Already by January 28, 1857 it was announced that the Colony was dissolved, and by 1860 most of the settlers had abandoned the settlement. The site was overtaken by the urban growth of Dallas, “and no evidence of the communal experiment remains except a small cemetery near Fishtrap Road and a commerative marker in Reverchon Park, Reunion Arena in downtown Dallas, and well as other frequent use of the name Réunion” (Handbook of Texas)

The map
The map delineates land ownership within a roughly nine-by-twelve-mile area just west of the new city of Dallas, which had been settled in 1841 and chartered in 1856, and at the time had a population of perhaps 1000.

The area is shown divided into parcels, mostly 1-mile square sections or fractions thereof, a pattern reflecting the recent surveys of the Texas General Land Office. The owners of most parcels are identified by name, and herein resides much of the map’s value for the early history of Dallas. For example, just west of the Trinity is “Crockett”, almost certainly the homestead of John McClannahan Crockett the second mayor of Dallas and later a Lieutenant Governor of Texas. “Moulins” or windmills are scattered around the area, including one that was in construction as the map was being drawn. Roads from Fort Worth, Birdville, Mountain Creek, Cedar Spring, Preston, and Lancaster, Houston, and Austin are all labeled. A particularly intriguing parcel several miles west of Dallas is labeled “Establissement de Bains Sulfureux” or Sulfur Baths Establishment. The study of the early history of Dallas could be substantially aided by the georeferencing of this map in a modern GIS system and thereby tracing the locations of many of these lost plots and buildings.

The map was clearly issued to promote the lands owned by the European Society for the Colonization of Texas, and thus it also has great value as a unique document of that short-lived endeavor. Shaded gray are the Society’s holdings, consisting of numerous parcels totaling 11,450 acres, of which 2240 acres are already owned by individual “proprietors” with another 9210 are reserved for sale, to be acquired “by certificates”. Of particular note is the 225-acre area reserved for the City of Réunion, overlapping Parcels 3 and 4 three miles directly west of Dallas.

A Legend at lower right enumerates and describes the Society’s holdings. The first part list parcels already purchased by proprietors and the dimensions of each. Below and to the left of this the second part of the table lists the parcels available for sale and describes their dimensions and physical characteristics; Parcel 58, for instance, consists of 3119 acres of “post-oak wood and good meadow. Low meadow, pond and bottom woods. Cattle raising”.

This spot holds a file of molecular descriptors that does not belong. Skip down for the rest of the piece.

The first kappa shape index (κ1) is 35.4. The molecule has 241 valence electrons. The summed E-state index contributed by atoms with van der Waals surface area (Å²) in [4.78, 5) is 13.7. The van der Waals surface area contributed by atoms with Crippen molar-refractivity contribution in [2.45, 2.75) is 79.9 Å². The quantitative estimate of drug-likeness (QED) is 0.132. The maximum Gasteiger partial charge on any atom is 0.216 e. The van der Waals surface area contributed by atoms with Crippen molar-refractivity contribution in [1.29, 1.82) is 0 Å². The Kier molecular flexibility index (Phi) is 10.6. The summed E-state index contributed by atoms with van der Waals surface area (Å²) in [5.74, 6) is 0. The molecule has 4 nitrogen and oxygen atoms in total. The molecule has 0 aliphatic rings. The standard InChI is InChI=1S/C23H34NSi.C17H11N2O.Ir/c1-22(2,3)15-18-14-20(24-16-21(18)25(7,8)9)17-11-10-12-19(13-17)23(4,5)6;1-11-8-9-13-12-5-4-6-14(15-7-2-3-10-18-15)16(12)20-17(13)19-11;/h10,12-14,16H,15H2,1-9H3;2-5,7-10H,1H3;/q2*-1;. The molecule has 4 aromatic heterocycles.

At lower left is a “Plan of Building Lots and Gardens in Réunion”, showing in considerable detail the City of Réunion. The extent to which this plan corresponded with the reality of the Colony is not clear.

The map is undated, presenting a bit of a puzzle. Internal evidence suggests a date of 1854-56, during which time the Society was promoting La Réunion most heavily, and certainly no later than the Colony’s dissolution in 1857. However, more than one contemporary publication decisively dates it to 1858, suggesting perhaps that the Society was endeavoring to obtain new investment and/or entice another round of settlers to revive the failing Colony (See Courrier de la Librairie, July 17, 1859, p. 653)

The map is extraordinarily rare. I have been able to locate only two institutional holdings, neither of which in Texas, and find no other record of its having appeared on the antiquarian market.

In all, a extremely rare and interesting piece of Texana, tying together themes of European colonization of America, post-statehood immigration and development, and a case study in the (im)practical application of utopian-socialist theory.

As of October 2021, OCLC 494968309 (Bibliotheque nationale) and 1035275844 (Harvard). Background from “La Réunion” and “Considerant, Victor Prosper (1808-1893)” in the Texas State Historical Association’s Handbook of Texas. Not in Eberstadt, Sabin, or Streeter, and a search of the late Dorothy Sloan web site yields no mention of the map.